Social Television – Can Twitter Defeat the DVR?

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TV beats TivoI noticed tonight a quiet had come over my Twitter feed as the SXSW conference came to an end. Scared to look at the 1000s of posts in my Google Reader, I turned to that old favorite – TV. And I must admit to being an American Idol fan as it works so well to get my family talking about the show. It is a perfect example of a live, in person social object at work. The content is there, we are there and we talk.

Even though I didn’t attend SXSW, I noticed the same thing happened there. Twitter made every session a social object. The event was the content, the crowd was there and they were talking to each other on Twitter. The same thing happened at the academy awards as fans logged into to Twitter to chat about the show as it went along.

Now social broadcasting is not new, as we found out in our interview of Nowlive’s CEO Kevin Bromber , but doing it at television scale is. Twitter has been there before, and either Twitter or something like it could do it again.

As I watched Idol, cheering at the TV when Chakizee did his song and dissing Ramiele for being boring, I wondered where was my Twitter. I paused the DVR and went to check. Nothing, I could not find anything on Twitter. A quick search showed me there had only been 3,330 tweets that contain “American Idol” and 4,650 that contain “Idol”. This compares to 52,600 that contain a mention of SXSW. American Idol has 33 million viewers, but virtually no discussion on Twitter. SXSW has a few thousand and its everywhere on Twitter.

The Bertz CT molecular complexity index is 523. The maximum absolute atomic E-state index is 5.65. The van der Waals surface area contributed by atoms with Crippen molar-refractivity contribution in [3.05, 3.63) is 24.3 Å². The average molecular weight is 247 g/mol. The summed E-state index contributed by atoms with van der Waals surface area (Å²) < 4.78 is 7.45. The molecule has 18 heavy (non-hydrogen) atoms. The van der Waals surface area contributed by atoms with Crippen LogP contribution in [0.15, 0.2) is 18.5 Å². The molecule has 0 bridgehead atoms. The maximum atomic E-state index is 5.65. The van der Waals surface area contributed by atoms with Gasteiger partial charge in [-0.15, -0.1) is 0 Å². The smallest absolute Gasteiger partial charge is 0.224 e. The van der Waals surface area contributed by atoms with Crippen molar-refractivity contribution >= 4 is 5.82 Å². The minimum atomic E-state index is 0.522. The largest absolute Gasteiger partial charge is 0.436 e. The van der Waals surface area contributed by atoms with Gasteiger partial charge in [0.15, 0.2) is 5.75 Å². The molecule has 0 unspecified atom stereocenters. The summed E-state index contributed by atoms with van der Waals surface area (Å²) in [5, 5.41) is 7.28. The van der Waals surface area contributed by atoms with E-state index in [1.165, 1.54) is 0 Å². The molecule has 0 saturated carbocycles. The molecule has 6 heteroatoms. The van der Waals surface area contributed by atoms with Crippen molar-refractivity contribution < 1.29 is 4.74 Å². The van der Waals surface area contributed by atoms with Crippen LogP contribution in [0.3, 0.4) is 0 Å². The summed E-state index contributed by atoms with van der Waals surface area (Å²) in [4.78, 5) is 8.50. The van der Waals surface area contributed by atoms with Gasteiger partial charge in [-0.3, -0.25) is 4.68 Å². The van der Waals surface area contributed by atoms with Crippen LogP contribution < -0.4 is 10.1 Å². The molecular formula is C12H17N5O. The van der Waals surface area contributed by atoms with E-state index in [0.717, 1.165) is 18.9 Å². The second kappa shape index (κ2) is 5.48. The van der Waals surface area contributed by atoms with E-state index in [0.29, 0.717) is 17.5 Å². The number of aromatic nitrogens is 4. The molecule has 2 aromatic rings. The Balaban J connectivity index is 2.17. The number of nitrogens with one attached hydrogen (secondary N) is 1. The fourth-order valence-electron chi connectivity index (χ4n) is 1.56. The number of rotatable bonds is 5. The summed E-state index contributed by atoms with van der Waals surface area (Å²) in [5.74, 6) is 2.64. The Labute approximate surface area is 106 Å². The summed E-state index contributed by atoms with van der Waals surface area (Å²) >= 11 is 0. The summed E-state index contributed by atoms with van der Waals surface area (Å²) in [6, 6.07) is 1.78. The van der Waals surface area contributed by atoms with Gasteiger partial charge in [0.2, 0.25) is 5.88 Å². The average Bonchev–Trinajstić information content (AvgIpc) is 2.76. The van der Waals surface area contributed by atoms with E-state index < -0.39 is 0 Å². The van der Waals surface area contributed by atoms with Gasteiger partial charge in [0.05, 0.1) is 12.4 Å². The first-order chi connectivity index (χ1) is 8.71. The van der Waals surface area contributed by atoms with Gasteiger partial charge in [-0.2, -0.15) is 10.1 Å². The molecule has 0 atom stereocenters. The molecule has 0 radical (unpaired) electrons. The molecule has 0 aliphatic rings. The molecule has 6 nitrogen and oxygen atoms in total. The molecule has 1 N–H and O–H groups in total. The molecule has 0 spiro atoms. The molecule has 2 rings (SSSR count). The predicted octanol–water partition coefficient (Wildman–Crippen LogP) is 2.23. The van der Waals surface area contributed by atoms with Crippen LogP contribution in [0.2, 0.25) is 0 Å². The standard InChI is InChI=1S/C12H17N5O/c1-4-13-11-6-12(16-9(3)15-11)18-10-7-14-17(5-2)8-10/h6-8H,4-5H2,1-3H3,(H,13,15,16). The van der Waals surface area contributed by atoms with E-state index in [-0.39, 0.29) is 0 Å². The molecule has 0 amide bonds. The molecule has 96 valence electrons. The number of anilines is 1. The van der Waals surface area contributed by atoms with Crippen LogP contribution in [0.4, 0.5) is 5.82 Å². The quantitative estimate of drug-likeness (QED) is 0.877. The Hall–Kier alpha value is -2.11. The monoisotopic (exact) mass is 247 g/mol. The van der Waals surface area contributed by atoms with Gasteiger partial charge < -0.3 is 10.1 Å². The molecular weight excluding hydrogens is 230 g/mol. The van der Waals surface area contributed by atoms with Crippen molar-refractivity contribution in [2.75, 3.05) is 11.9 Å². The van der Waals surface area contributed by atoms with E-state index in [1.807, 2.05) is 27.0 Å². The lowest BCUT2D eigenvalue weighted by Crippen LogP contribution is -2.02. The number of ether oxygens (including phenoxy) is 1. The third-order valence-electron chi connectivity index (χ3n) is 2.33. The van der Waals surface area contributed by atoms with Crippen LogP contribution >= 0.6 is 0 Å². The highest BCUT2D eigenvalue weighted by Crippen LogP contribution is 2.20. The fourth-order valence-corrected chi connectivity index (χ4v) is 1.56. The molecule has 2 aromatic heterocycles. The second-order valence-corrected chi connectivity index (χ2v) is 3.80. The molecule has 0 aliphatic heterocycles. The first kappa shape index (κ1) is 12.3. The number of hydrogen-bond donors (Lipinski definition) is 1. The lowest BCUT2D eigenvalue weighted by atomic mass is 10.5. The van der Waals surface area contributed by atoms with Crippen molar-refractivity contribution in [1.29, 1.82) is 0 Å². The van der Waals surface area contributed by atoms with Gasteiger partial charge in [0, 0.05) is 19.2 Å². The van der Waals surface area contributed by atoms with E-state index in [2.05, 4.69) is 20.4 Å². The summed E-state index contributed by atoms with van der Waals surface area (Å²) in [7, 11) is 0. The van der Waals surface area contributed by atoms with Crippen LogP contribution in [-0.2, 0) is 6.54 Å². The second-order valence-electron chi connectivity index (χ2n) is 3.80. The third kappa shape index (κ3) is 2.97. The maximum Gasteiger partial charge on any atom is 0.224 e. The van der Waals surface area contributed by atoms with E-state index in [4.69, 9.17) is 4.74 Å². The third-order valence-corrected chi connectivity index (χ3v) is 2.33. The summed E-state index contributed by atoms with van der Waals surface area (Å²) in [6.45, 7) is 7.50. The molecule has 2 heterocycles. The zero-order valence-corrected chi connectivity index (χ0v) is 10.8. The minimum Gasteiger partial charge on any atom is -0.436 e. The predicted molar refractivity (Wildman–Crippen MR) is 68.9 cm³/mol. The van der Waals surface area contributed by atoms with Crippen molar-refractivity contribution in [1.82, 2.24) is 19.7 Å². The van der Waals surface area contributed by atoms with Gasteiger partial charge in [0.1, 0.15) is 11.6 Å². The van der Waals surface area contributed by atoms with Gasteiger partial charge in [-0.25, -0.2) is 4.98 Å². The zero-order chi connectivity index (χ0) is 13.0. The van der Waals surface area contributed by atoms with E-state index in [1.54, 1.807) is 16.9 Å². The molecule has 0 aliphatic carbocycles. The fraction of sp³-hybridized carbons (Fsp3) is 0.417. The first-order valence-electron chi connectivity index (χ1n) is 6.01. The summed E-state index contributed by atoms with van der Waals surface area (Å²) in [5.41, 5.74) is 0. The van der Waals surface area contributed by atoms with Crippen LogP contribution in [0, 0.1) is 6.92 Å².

Why so many Twitters at SXSW and virtually none for Idol. Clearly, there’s something demographically skewed on Twitter, but the question is what’s the possibility. If we married TV with something like Twitter, what would be different?

It seems to me that if we combine great TV with Twitter like functionality, we can turn television shows back into live social objects that keep us engaged and make us want to watch in real time. Maybe Twitter, or something like it, can save TV from the death spiral of the DVR. By giving the audience a way to participate in real time, it would change the dynamic of the show and completely change the viewing pattern. Everyone could join in on the social event and that is the kind of TV we watch live.

If I produced a TV show, or ran a TV network, I’d be thinking how to I get Twitter working for me.

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[tags]Twitter, Television[/tags]

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One thought on “Social Television – Can Twitter Defeat the DVR?

  1. I agree. I look on Twitter for people who might be watching the same thing I am watching. For example, Ghost Adventures is on tonight and I have no one to grumble to! It would have been fun to have a bunch of people also watching the show across the country and interacting with one another. The only problem is that when you tweet a lot about one topic you annoy people on your list who are not interested in that topic. I guess you could create an account just for your favorite TV show. Or perhaps there will be a way to use hashtag-like methods that targets only certain groups of people.